Money is the widely adopted medium for the exchange of value in our game of life. It has become an overarching fitness payoff sometimes ahead of health and happiness. For years, law makers, financiers and educators have been trying to teach people the truth about money. That it has a set of properties and behaves in a certain way within time, space and motion. The challenge with this approach is that these methods do not correlate with the way people respond to the world about them. We respond not to the truth but to the reward of fitness payoffs. This has important ramifications for how we approach financial fitness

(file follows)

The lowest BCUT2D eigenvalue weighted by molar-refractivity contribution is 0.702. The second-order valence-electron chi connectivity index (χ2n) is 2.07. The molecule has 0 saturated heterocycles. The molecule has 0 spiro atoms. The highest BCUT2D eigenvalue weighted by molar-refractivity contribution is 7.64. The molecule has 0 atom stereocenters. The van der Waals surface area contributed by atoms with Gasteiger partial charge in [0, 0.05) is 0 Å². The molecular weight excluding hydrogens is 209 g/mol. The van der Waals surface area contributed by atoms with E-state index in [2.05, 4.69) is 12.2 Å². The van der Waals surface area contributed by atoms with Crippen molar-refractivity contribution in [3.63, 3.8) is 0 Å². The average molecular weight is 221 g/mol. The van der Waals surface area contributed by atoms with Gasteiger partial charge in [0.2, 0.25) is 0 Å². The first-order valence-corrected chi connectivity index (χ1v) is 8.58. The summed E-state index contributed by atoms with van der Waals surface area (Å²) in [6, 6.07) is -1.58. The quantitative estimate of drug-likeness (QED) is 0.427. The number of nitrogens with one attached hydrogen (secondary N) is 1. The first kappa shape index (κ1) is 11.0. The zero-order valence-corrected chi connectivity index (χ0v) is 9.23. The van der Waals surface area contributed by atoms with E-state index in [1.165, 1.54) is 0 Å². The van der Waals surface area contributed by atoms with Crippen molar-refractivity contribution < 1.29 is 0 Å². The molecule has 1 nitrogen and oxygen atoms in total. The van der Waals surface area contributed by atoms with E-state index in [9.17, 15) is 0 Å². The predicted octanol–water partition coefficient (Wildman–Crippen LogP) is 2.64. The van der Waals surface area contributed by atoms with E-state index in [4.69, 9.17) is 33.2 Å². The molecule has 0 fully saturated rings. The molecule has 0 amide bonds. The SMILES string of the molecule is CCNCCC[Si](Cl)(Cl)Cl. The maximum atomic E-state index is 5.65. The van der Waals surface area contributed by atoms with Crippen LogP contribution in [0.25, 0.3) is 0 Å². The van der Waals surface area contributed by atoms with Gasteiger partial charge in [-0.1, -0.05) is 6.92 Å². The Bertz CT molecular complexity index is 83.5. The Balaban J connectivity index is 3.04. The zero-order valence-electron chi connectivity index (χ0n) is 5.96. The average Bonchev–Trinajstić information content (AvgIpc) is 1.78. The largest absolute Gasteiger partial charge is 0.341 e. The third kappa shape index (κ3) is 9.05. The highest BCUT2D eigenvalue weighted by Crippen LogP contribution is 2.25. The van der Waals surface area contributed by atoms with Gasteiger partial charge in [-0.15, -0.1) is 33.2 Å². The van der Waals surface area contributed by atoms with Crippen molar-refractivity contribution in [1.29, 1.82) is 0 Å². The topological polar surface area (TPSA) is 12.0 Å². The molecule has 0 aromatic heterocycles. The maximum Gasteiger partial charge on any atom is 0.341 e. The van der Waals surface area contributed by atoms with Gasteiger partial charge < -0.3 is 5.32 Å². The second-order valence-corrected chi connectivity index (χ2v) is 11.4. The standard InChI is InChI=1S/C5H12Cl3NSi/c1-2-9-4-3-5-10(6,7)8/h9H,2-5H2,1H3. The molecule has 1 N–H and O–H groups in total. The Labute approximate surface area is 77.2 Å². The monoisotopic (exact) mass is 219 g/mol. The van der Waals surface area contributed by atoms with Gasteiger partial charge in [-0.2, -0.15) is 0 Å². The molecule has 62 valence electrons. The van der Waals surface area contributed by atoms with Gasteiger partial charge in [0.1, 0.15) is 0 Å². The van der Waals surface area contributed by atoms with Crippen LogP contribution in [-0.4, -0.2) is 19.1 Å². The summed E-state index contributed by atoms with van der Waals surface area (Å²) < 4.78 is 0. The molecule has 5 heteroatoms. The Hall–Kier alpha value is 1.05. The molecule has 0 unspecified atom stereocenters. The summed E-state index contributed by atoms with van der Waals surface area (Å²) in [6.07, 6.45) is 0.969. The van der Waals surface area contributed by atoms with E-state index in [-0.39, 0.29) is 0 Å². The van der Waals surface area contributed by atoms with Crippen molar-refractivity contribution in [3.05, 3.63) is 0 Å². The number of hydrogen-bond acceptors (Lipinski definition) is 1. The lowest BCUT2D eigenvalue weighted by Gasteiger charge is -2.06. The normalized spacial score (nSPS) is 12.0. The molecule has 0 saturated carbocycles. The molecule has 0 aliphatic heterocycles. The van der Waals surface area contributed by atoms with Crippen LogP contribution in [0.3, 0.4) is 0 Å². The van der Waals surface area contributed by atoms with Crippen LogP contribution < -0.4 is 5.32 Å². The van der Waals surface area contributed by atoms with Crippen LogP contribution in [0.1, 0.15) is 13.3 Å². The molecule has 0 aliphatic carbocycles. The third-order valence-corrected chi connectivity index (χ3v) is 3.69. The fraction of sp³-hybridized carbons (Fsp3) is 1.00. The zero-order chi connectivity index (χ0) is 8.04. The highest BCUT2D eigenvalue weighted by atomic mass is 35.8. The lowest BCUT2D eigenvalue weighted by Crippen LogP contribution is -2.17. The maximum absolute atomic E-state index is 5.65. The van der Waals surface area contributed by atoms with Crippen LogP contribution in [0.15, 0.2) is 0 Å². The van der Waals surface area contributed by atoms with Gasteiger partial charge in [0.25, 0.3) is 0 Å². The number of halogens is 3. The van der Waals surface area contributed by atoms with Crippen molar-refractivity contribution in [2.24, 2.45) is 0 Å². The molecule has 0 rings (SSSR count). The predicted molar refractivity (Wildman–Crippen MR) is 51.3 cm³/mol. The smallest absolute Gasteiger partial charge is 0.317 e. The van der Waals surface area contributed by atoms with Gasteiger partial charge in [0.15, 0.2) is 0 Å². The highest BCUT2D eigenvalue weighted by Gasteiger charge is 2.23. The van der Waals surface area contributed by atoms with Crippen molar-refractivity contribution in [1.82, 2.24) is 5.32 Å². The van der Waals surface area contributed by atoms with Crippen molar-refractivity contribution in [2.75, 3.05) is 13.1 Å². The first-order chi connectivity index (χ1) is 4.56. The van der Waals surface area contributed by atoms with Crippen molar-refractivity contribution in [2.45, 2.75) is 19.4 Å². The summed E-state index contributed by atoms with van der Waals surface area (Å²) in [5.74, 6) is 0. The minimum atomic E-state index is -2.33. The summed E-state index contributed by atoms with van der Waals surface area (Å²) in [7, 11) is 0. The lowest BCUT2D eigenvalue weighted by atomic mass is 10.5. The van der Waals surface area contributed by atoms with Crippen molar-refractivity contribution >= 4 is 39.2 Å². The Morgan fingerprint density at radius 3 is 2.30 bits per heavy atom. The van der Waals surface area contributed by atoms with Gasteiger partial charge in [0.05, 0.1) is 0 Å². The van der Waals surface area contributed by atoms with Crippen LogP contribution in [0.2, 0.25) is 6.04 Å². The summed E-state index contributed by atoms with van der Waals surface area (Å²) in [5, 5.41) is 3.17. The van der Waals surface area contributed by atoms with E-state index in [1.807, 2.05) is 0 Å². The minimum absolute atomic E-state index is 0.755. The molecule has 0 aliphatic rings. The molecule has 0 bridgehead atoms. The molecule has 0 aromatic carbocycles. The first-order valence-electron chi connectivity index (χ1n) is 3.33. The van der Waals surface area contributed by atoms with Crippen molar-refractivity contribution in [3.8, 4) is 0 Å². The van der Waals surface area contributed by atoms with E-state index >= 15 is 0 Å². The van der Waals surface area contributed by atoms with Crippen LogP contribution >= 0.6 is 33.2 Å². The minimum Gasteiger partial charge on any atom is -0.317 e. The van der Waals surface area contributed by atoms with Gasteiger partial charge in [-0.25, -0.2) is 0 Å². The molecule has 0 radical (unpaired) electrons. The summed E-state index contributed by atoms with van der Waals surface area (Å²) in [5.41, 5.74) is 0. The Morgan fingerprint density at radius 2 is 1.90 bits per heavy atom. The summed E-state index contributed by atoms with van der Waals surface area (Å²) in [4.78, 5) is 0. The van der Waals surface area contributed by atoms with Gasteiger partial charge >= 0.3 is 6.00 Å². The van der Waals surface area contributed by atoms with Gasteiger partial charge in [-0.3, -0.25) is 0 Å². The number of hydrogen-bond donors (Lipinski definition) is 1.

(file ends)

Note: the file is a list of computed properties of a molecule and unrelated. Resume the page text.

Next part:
Ten cognitive biases around money
Research focused on people’s decision-making process around money reveals many blind spots that impact not only personal financial stability, but also influence the entire ecosystem. In this blog, the first of two parts, we look at ten mental biases around money and how they shape interactions with money, banking products/services, and financial institutions in general.